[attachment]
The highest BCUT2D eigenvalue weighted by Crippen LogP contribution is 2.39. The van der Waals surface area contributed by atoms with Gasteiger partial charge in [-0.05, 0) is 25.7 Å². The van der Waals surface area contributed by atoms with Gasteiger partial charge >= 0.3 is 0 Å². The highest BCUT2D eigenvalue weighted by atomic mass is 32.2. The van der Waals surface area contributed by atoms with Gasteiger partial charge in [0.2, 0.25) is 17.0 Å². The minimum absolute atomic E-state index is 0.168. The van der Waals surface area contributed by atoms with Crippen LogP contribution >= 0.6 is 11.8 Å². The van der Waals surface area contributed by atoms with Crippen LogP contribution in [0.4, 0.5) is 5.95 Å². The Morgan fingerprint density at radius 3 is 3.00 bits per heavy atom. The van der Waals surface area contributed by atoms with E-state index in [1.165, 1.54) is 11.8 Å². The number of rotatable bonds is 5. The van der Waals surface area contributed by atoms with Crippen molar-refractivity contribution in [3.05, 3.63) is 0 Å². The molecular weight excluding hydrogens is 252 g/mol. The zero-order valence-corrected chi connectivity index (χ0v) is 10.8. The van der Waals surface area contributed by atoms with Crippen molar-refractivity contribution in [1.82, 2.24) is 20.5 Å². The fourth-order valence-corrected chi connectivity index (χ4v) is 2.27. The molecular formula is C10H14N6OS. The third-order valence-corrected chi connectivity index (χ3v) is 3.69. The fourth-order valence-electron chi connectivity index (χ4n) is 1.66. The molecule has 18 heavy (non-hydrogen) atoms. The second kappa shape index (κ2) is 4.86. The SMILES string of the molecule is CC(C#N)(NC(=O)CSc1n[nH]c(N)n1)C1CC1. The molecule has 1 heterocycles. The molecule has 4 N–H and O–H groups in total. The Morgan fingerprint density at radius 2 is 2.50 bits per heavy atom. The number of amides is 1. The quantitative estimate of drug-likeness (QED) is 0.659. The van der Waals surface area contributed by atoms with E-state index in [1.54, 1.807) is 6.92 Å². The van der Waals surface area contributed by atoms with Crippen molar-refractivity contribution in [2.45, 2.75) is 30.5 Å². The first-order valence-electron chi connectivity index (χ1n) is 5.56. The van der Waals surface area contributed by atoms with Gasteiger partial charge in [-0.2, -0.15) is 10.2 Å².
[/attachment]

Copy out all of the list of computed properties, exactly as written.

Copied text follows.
The highest BCUT2D eigenvalue weighted by Crippen LogP contribution is 2.39. The van der Waals surface area contributed by atoms with Gasteiger partial charge in [-0.05, 0) is 25.7 Å². The van der Waals surface area contributed by atoms with Gasteiger partial charge >= 0.3 is 0 Å². The highest BCUT2D eigenvalue weighted by atomic mass is 32.2. The van der Waals surface area contributed by atoms with Gasteiger partial charge in [0.2, 0.25) is 17.0 Å². The minimum absolute atomic E-state index is 0.168. The van der Waals surface area contributed by atoms with Crippen LogP contribution >= 0.6 is 11.8 Å². The van der Waals surface area contributed by atoms with Crippen LogP contribution in [0.4, 0.5) is 5.95 Å². The Morgan fingerprint density at radius 3 is 3.00 bits per heavy atom. The van der Waals surface area contributed by atoms with E-state index in [1.165, 1.54) is 11.8 Å². The number of rotatable bonds is 5. The van der Waals surface area contributed by atoms with Crippen molar-refractivity contribution in [3.05, 3.63) is 0 Å². The molecular weight excluding hydrogens is 252 g/mol. The zero-order valence-corrected chi connectivity index (χ0v) is 10.8. The van der Waals surface area contributed by atoms with Crippen molar-refractivity contribution in [1.82, 2.24) is 20.5 Å². The fourth-order valence-corrected chi connectivity index (χ4v) is 2.27. The molecular formula is C10H14N6OS. The third-order valence-corrected chi connectivity index (χ3v) is 3.69. The fourth-order valence-electron chi connectivity index (χ4n) is 1.66. The molecule has 18 heavy (non-hydrogen) atoms. The second kappa shape index (κ2) is 4.86. The SMILES string of the molecule is CC(C#N)(NC(=O)CSc1n[nH]c(N)n1)C1CC1. The molecule has 1 heterocycles. The molecule has 4 N–H and O–H groups in total. The Morgan fingerprint density at radius 2 is 2.50 bits per heavy atom. The number of amides is 1. The quantitative estimate of drug-likeness (QED) is 0.659. The van der Waals surface area contributed by atoms with E-state index in [1.54, 1.807) is 6.92 Å². The van der Waals surface area contributed by atoms with Crippen molar-refractivity contribution in [2.45, 2.75) is 30.5 Å². The first-order valence-electron chi connectivity index (χ1n) is 5.56. The van der Waals surface area contributed by atoms with Gasteiger partial charge in [-0.2, -0.15) is 10.2 Å².